Snapchat’s Filters: How computer vision recognizes your face
The science behind personalized facial recognition
In those moments of boredom when you’re playing with Snapchat’s filters — sticking your tongue out, ghoulifying your features, and working out how to get the flower crown to fit exactly on your head — surely you’ve had a moment where you’ve wondered what’s going on, on a technical level — how Snapchat manages to match your face to the animations?
After two weeks of researching online, I feel grateful to have finally gotten a glimpse behind the curtain. It turns out that the product is an instance of computer vision application, which is the main fuel behind all kinds of facial recognition software.
The technology came from a Ukrainian startup Looksery, which is an application that allowed users to modify their facial features during video chats and for photos. Snapchat acquired this Odesa-based face changing startup in September 2015 for $150 million dollars. That’s reportedly the largest tech acquisition in Ukrainian history.
Their augmented reality filters tap into the large and rapidly growing field of computer vision. Computer vision can be thought of as a direct opposite of computer graphics. While computer graphics try to produce image models from 3D models, computer vision tries to create a 3D space from image data. Computer Vision is starting to be utilized more and more in our society. It is how you scan your checks and the data is extracted from the lines. It is how you can deposit checks with your phone. It is how Facebook knows who’s in your photos, how self-driving cars can avoid running over people and how you can give yourself a dodgy nose.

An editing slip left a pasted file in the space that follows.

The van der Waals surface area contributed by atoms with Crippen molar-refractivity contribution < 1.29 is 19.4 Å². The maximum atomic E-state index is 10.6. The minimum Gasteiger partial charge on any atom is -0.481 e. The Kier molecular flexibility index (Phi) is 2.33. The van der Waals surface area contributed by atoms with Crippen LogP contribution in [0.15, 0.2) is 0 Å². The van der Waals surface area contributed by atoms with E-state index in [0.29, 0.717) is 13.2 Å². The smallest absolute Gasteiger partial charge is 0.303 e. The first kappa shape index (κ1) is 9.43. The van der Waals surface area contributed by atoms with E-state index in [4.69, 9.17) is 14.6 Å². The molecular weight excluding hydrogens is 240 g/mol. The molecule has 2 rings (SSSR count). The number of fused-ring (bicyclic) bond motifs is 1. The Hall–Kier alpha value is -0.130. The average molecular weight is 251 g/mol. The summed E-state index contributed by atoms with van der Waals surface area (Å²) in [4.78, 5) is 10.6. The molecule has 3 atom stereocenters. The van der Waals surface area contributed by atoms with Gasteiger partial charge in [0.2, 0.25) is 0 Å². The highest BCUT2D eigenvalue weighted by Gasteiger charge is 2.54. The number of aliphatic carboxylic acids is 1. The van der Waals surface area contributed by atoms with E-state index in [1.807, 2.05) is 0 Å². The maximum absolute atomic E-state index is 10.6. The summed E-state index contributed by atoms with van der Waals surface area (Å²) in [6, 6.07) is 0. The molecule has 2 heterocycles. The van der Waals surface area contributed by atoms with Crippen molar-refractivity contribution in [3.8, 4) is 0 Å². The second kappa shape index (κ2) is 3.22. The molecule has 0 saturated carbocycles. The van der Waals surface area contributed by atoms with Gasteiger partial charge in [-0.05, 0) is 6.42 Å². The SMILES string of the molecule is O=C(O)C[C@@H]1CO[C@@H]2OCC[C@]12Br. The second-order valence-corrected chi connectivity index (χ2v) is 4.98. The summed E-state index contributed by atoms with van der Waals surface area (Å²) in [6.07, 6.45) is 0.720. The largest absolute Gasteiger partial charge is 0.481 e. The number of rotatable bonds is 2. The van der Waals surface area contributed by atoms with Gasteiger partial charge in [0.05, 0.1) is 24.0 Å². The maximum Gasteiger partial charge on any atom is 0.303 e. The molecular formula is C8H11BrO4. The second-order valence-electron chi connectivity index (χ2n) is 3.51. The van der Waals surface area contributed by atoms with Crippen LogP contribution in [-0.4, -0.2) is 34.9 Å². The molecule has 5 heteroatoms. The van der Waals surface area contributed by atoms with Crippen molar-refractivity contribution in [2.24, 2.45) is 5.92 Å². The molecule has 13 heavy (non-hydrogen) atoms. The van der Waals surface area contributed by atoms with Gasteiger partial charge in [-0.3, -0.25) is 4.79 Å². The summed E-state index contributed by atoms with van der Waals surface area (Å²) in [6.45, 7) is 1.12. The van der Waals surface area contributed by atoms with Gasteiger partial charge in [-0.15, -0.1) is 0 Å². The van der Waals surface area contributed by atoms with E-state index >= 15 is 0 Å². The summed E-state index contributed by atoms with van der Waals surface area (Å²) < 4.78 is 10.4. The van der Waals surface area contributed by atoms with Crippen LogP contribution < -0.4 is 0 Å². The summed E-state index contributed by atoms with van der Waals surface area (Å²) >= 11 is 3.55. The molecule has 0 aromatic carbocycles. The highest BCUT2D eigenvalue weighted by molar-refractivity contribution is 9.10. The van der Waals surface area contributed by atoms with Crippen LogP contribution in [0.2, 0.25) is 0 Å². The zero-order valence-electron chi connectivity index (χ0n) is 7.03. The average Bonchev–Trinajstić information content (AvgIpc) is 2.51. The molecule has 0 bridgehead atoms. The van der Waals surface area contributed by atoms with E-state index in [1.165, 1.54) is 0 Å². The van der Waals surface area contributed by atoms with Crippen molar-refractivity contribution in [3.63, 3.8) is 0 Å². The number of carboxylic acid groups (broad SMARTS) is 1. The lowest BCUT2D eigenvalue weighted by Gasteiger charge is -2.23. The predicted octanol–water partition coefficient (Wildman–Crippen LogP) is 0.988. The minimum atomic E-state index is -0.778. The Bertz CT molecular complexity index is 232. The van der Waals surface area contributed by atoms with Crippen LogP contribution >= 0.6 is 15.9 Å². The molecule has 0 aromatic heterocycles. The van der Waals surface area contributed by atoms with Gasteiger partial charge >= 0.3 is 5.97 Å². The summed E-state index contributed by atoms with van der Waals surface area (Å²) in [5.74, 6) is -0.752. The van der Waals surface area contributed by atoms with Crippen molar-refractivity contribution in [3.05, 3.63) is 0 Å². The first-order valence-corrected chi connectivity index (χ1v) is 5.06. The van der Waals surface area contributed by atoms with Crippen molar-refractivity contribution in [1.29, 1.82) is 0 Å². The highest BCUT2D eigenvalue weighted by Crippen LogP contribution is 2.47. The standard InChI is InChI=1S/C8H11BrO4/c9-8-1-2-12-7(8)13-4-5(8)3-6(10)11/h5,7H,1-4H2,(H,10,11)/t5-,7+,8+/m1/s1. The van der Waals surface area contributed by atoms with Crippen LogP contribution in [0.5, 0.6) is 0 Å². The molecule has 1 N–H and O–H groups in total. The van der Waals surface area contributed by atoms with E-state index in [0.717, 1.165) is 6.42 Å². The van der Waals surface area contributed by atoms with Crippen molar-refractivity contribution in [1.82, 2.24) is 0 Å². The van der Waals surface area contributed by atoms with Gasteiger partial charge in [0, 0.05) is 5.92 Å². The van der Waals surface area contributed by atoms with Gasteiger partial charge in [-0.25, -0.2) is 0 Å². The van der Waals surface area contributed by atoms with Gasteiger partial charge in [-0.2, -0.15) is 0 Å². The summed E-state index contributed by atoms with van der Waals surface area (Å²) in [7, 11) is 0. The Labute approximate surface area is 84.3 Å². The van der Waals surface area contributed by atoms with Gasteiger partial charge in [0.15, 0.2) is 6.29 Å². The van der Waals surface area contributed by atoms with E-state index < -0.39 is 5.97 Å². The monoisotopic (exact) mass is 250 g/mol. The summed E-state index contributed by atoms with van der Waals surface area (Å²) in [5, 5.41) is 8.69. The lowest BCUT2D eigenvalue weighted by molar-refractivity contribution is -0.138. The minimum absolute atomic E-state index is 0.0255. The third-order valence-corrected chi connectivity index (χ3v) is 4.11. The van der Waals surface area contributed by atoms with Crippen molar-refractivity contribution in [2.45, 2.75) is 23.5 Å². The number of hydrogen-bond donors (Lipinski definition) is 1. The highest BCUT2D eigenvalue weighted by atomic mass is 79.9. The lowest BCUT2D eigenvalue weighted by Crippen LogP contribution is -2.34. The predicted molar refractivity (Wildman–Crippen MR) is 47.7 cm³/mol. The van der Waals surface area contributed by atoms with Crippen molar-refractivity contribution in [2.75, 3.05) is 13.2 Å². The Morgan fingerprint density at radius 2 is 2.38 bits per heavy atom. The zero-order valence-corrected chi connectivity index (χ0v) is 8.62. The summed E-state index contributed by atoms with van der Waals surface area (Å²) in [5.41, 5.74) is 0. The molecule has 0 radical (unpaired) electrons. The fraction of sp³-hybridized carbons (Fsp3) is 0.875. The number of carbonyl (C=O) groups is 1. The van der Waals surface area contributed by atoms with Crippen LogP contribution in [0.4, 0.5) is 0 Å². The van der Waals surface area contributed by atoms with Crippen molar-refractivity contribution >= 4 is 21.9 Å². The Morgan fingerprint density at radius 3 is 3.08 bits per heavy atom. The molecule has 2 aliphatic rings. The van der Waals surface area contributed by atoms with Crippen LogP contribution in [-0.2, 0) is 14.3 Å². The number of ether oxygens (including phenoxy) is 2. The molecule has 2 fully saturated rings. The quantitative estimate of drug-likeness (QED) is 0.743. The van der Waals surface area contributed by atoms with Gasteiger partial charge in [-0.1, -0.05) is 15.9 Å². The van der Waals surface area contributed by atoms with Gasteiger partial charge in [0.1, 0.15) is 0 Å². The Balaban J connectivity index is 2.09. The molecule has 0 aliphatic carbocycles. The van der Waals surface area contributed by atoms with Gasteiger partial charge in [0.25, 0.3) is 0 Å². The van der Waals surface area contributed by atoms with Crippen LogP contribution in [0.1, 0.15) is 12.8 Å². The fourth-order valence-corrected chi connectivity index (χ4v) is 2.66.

How Snapchat Filters Work
Looksery maintains their engineering more confidential, but every one can access their patents online. The specific area of Computer Vision that Snapchat filters use is called Image processing. Image processing is the transformation of an image by performing mathematical operations on each individual pixel on the provided picture.
1 — Face Detection:
The first step works like this: Given an input image or video frame, find out all present human faces and output their bounding box (i.e. The rectangle coordinates in the form: X, Y, Width & Height).
Face detection has been a solved problem since the early 2000s but faces some challenges including detecting tiny, partial & non-frontal faces. The most widely used technique is a combination of Histogram of Oriented Gradients (HOG for short) and Support Vector Machine (SVM) that achieve mediocre to relatively good detection ratios given a good quality image but this method is not capable of real-time detection at least on the CPU.